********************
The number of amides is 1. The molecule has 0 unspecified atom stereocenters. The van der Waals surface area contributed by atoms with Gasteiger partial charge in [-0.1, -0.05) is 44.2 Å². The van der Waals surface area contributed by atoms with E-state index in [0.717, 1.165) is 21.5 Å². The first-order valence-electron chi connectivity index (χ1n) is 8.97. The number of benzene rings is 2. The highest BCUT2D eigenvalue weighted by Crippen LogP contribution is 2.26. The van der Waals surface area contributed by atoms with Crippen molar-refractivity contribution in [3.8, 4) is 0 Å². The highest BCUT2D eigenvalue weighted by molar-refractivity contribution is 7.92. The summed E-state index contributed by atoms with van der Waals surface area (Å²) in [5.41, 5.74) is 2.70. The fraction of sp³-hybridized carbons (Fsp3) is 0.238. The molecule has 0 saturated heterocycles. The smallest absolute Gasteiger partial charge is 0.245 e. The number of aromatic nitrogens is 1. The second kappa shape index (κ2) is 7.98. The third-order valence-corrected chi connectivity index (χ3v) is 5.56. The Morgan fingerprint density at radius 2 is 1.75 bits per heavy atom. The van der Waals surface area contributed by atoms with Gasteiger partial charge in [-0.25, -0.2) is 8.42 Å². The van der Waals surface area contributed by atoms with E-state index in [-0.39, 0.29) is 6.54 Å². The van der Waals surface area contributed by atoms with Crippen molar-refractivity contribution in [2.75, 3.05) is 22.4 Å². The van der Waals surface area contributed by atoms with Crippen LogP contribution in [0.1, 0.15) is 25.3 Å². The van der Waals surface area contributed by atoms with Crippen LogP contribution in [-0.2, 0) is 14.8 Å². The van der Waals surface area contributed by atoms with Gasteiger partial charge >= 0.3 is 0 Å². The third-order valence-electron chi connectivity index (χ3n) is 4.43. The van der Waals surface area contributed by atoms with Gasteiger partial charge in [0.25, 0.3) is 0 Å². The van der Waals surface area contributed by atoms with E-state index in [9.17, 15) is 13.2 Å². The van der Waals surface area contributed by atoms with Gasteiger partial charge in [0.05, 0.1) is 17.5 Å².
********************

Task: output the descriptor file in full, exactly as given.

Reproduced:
The number of amides is 1. The molecule has 0 unspecified atom stereocenters. The van der Waals surface area contributed by atoms with Gasteiger partial charge in [-0.1, -0.05) is 44.2 Å². The van der Waals surface area contributed by atoms with E-state index in [0.717, 1.165) is 21.5 Å². The first-order valence-electron chi connectivity index (χ1n) is 8.97. The number of benzene rings is 2. The highest BCUT2D eigenvalue weighted by Crippen LogP contribution is 2.26. The van der Waals surface area contributed by atoms with Crippen molar-refractivity contribution in [3.8, 4) is 0 Å². The highest BCUT2D eigenvalue weighted by molar-refractivity contribution is 7.92. The summed E-state index contributed by atoms with van der Waals surface area (Å²) in [5.41, 5.74) is 2.70. The fraction of sp³-hybridized carbons (Fsp3) is 0.238. The molecule has 0 saturated heterocycles. The smallest absolute Gasteiger partial charge is 0.245 e. The number of aromatic nitrogens is 1. The second kappa shape index (κ2) is 7.98. The third-order valence-corrected chi connectivity index (χ3v) is 5.56. The Morgan fingerprint density at radius 2 is 1.75 bits per heavy atom. The van der Waals surface area contributed by atoms with Gasteiger partial charge in [-0.25, -0.2) is 8.42 Å². The van der Waals surface area contributed by atoms with E-state index in [-0.39, 0.29) is 6.54 Å². The van der Waals surface area contributed by atoms with Crippen molar-refractivity contribution in [2.75, 3.05) is 22.4 Å². The van der Waals surface area contributed by atoms with Crippen LogP contribution in [0.1, 0.15) is 25.3 Å². The van der Waals surface area contributed by atoms with Crippen LogP contribution in [-0.2, 0) is 14.8 Å². The van der Waals surface area contributed by atoms with Gasteiger partial charge >= 0.3 is 0 Å². The third-order valence-electron chi connectivity index (χ3n) is 4.43. The van der Waals surface area contributed by atoms with Gasteiger partial charge in [0.25, 0.3) is 0 Å². The van der Waals surface area contributed by atoms with E-state index in [9.17, 15) is 13.2 Å². The van der Waals surface area contributed by atoms with Gasteiger partial charge in [0.05, 0.1) is 17.5 Å².